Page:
Many Michiganders are enjoying a long weekend away from their abusive bosses.
A new Michigan State University study finds leaders who are verbally abusive to their employees are actually doing more harm than you may think.
Crystal Fahr is an assistant professor of management in MSU’s Broad College of Business. She is the lead investigator on the study published online in the Journal of Applied Psychology
She says abuse, even if it is directed primarily at one employee, infects the whole team. And it doesn’t end by just replacing the boss.
“Once a team is in a state of conflict, these things only get worse,” says Fahr, “It’s not very easy for a team to step out of the conflict once it’s begun.”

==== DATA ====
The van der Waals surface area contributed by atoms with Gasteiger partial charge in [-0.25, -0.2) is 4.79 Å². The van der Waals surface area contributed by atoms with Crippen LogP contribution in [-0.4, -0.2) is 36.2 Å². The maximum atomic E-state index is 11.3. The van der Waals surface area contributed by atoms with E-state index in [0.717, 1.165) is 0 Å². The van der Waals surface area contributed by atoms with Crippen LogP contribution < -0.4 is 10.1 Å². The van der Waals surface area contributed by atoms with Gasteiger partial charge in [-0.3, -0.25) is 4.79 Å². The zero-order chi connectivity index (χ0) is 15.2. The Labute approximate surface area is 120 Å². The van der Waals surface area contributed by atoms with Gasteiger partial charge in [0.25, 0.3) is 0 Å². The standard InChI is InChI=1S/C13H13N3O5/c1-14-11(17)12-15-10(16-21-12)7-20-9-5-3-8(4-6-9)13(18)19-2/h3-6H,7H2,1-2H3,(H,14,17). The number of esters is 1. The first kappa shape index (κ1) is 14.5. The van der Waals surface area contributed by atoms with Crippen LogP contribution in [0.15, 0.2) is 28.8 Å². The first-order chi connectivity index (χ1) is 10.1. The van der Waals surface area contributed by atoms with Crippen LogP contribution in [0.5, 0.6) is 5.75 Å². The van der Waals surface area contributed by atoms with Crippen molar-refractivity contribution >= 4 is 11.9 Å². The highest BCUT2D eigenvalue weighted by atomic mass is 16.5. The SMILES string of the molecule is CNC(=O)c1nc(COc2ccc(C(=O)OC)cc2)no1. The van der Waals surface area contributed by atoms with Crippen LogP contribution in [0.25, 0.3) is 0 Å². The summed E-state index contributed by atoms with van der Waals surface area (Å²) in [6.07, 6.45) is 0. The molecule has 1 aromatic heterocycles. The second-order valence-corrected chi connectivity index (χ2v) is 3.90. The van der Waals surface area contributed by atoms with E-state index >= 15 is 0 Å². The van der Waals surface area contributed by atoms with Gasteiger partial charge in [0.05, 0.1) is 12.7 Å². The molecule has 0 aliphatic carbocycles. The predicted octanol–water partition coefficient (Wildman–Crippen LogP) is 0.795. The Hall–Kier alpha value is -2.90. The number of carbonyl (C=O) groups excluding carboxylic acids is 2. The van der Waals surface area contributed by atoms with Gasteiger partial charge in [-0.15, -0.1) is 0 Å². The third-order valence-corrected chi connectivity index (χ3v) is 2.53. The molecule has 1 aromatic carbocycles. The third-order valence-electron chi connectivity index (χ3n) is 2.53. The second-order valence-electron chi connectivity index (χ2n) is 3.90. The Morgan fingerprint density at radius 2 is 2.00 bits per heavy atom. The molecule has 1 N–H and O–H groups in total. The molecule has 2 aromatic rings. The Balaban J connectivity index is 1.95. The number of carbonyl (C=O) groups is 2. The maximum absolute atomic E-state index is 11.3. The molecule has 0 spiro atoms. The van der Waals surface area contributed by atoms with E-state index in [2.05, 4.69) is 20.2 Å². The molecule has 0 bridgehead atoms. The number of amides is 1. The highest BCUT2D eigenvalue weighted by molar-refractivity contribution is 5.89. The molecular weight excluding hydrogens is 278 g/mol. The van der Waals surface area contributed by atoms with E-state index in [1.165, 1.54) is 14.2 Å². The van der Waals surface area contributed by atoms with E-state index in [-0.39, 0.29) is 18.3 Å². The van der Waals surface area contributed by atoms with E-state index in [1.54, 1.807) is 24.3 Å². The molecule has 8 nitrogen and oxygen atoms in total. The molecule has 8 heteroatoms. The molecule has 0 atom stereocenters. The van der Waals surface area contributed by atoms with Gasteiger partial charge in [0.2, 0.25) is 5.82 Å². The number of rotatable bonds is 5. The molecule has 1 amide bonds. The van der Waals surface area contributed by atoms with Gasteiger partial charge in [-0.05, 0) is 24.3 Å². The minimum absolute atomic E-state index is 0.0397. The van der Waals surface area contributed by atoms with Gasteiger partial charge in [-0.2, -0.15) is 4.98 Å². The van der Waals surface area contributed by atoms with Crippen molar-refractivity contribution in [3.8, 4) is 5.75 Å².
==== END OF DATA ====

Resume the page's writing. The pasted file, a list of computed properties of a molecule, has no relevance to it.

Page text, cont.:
Fahr says researchers were surprised that employees with an abusive boss didn’t band together, but instead tended to turn on each other.
“You also have to look at the team relationships themselves,” says Fahr, “You have to restore harmonious relationships to get to a state where people are motivated to contribute again. It doesn’t seem like an easy fix. It’s not just about removing one person anymore. It’s about the whole social context.”
Fahr says it’s important for companies to make efforts to fix the team’s interpersonal relationships, not just focus on the needs of individual employees.